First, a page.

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The Teutonic and Scandinavian races have always had a peculiar addiction to the keeping of Christmas. There seems to be no record of an age before our rude forefathers observed this festival with feasting, shouting, gaming, mumming and, in general, with what the English used to call good cheer. These races have ever been the world’s best Christmas-keepers; so intent have they been on Yule revelry that nothing has been able to keep them from it for long together. The Christian missionaries had to permit them their revelry, their feasting, their dancing, their decking of houses and temples with green, in spite of the prohibitions of these pagan vanities by the austere Councils of the Church. Not all the decrees of Church Councils, the wrath of parish priests, the ordinances of Puritan parliaments, could suppress the Saxon Christmas, which always reappeared, noisier, jollier, more Bacchanalian than ever, through every change of land, religion, dynasty and constitution.

The Scotch, on the other hand, not being Saxons, took the opportunity of the establishment of the Presbyterian Church in their land practically to abolish Christmas, which had for some centuries been troubling their thrifty souls. In this matter, as in so many others, they were obviously influenced by their allies the French, an even thriftier nation, who have never troubled about Christmas much. Both these nations prefer to observe New Year’s Day, which gives them all the outlet they require for their high spirits and good will.

In this country the Christmas business has become, for many centuries, a steady progress upward. True, we eat and drink less to-day than of yore; our consumption of boars’ heads, turkeys, geese, puddings and pies, tankards of ale and brandy-punch is, by comparison, contemptible. On the other hand, we have, during the last century, acquired Christmas trees, and Christmas cards, and multiplied Christmas books, Christmas numbers and Christmas shopping. It is said that we English were originally responsible for Christmas trees, those pretty monuments of German industry, since St Boniface, our good Devonshire missionary to the German heathen, made his converts cut down the trees of their sacred groves, but consoled them by encouraging them to use them as Christmas trees to brighten their strange new faith, which the poor Germans have done laboriously ever since, and in the nineteenth century rewarded us for our missionary’s happy idea by sending it back to us through our Germanic court. Against Christmas trees, none but those who have to deck them need murmur; indeed, they make a pretty sight, flourishing in churches, houses, shops and streets, for all the world as if we were still Druids, and wished, like them, to provide the comforts of their forest homes for the sylvan deities who must come and dwell under roofs until the bitter weather be past. No; the revolt of which I speak has little to do with Christmas trees, or even with Christmas decorations, which are mainly resented only by the wives of the clergy and their parochial assistants, who have to wreathe the holly and twine the bay round pulpit and font.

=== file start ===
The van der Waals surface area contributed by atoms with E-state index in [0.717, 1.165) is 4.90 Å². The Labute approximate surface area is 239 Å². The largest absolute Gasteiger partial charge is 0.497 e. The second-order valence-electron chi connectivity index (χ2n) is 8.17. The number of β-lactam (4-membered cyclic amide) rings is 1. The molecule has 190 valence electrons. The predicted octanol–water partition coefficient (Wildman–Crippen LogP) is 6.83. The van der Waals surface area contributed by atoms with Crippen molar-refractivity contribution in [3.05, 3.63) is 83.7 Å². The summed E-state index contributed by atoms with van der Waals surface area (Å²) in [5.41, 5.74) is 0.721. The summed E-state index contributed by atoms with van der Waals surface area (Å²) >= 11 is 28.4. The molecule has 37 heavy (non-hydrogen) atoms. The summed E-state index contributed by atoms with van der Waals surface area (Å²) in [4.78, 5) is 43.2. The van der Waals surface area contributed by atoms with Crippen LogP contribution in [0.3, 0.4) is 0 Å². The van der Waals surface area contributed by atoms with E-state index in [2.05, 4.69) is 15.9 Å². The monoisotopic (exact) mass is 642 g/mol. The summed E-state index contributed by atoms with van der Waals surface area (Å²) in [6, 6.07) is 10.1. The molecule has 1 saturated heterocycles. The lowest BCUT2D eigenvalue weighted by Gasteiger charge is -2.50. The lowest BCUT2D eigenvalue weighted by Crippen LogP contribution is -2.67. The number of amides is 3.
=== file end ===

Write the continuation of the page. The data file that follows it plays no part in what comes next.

Let us pass to Christmas cards, that strange, bright, fascinating shower which began to rain on us half-way through the Victorian era, and is raining yet. Everyone likes to receive these agreeable and bizarre picturettes, these tokens of good will that fly like birds from home to home, winging over land and sea, reminding us, alas I too often of those whom it were wiser to forget, and whom we have, in point of fact, forgotten; we all, I say, or nearly all, like to receive these charming little objects – but how few of us like sending them! On the vast expenditure of time, envelopes, ink, stamps, and, above all, thought, involved in this industry to those who tackle it seriously, I will not here dwell. Some people settle down to it in August, in the so-called leisure of their summer holidays in this country or another; they will purchase some hundreds of picture postcards, write “Happy Christmas” on them, and dispatch them, and then, think they, they are done with Christmas for the year. But they have under-estimated the hypnotic power of Christmas, for by December they have quite forgot having dispatched these cards, and begin the work all over again.